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quartz occurs in globules, blebs, or irregular crystals, having crystallized out prior to the other minerals.

Most granitoid elvanytes weather more like a felstone than like a granite; some, however, do not. At the walls of dykes or masses they often merge into a more or less compact rock—" The Mother-rock, or Base," of Cotta. Granitoid elvanyte seems to be the passage-rock between granite and elvanyte.

K. PrROMEKiDe, or Ball Elvanyte, Ball Porphyry.— "This rock, in addition to the usual quartz crystals, contains balls of felsite (either small and numerous, or large and isolated. The small balls are frequently marked internally with radial streaks. The interiors of the larger ones are usually split after the manner of septaria, or they contain a geodic cavity). The clefts or cavities in the balls are wholly or partly filled with hornstone, chalcedony, agate, quartz, amethyst, calcite, fluorite, &c. &c."—Gotta.


This name (from Pluto, the god of the infernal regions) has been given to the rocks that at one time were buried beneath the earth or sea, as distinct from the Volcanic, or those that are thrown up and consolidated on the present surface of the earth. The Plutonic rocks were irrupted or intruded, and consolidated at or near a former surface of the earth, or at the bottom of a sea or lake, under, comparatively speaking, little pressure; but subsequently they were covered by successive


deposits of "Derivate rocks." As they are not "hypogene rocks," they have their tuffs, agglomerates, and other mechanically-derived associates, with which they may be interstratified, as also with any class or variety of derivate or sedimentary rock. In Nature there are no hard divisional lines between different kinds of rocks, more especially ingenite rocks; therefore the Plutonic rocks, oix one hand merge into Granitic rocks, and on the . other into Volcanic rocks. A boundary between the Granitic and Plutonic rocks can be defined, as the first are hypogene, while the latter are not; but the difference between the Plutonic and the Volcanic rocks is much more vague, we only knowing that the latter are intrusive rocks, erupted and consolidated at the present surface of the earth, while the former were formed in ages or geological periods long past, and subsequently were covered up by accumulations of strata that are now in part removed by the force of denudation, thereby bringing them again to the surface.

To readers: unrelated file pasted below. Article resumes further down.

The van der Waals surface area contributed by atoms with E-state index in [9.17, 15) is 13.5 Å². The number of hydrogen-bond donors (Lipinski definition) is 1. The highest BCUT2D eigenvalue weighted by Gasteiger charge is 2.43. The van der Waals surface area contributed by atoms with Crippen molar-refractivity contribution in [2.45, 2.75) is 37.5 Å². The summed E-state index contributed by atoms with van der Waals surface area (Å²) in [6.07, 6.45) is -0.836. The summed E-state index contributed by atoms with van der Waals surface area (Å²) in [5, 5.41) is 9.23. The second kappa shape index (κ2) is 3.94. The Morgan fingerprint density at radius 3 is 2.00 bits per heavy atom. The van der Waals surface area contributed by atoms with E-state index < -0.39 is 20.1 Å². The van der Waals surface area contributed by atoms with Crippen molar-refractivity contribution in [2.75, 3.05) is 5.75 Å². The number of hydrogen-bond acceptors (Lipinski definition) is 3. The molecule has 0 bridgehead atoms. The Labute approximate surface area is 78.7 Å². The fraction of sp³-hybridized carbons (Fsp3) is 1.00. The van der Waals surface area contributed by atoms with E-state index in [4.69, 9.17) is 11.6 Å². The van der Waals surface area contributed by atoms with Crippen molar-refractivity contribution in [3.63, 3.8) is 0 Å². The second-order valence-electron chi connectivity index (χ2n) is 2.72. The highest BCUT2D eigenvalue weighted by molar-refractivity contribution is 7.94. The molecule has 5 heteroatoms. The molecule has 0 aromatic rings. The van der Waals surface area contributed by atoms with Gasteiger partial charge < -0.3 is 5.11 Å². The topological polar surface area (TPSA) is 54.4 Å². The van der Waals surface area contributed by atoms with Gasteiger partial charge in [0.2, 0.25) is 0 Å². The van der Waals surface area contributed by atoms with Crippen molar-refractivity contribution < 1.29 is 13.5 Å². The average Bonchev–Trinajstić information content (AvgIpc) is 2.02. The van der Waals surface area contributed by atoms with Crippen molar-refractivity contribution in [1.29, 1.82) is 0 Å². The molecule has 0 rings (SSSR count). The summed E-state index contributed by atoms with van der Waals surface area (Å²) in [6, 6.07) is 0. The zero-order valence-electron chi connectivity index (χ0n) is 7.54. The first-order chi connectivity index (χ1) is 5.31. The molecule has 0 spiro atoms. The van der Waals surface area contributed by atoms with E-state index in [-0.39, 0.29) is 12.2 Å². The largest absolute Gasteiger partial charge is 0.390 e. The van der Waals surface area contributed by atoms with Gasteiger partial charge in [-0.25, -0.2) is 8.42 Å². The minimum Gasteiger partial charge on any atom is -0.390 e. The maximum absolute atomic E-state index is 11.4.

E. Felstone, Felsyte, or Felsite [Ger. felspath, rock spar].—A compact or granular, or splintery quartzitic felspathic rock—often porphyritic or quartzose; sometimes micaceous, or hornblendic, or ripidolitic; pyrite or marcasite, and sometimes chalcopyrite, may occur as constituents.

The Felstones, or Felsytes, include all the highly siliceous plutonic rocks, and are for the most part a felsitic compound. Various minerals, however, are locally ingredients, forming numerous subgroups and varieties. Felstones, or Felsytes, usually weather in flowing surfaces with even outlines. They are, however, affected by different structures. Some are homogeneous; in stome there is a platy arrangement, rudely parallel to the walls of the dykes; while in others, sometimes, however, associated with the platy structure, is a spheroidal or concretionary arrangement. The platy structure may be due to the rock cooling in thin sections, or nearly vertical layers; or perhaps, as suggested by Scrope, to the differential motion of the vesicular and non-vesicular portions of the cooling rock. The spheroidal or concretionary arrangement seems always to occur near the end of a dyke, and may be due to the cooling when the rock was in its last stage of motion: Phillips, in his description of "Vesuvius," figures and describes a similar structure in some of the dykes of lava belonging to that volcano.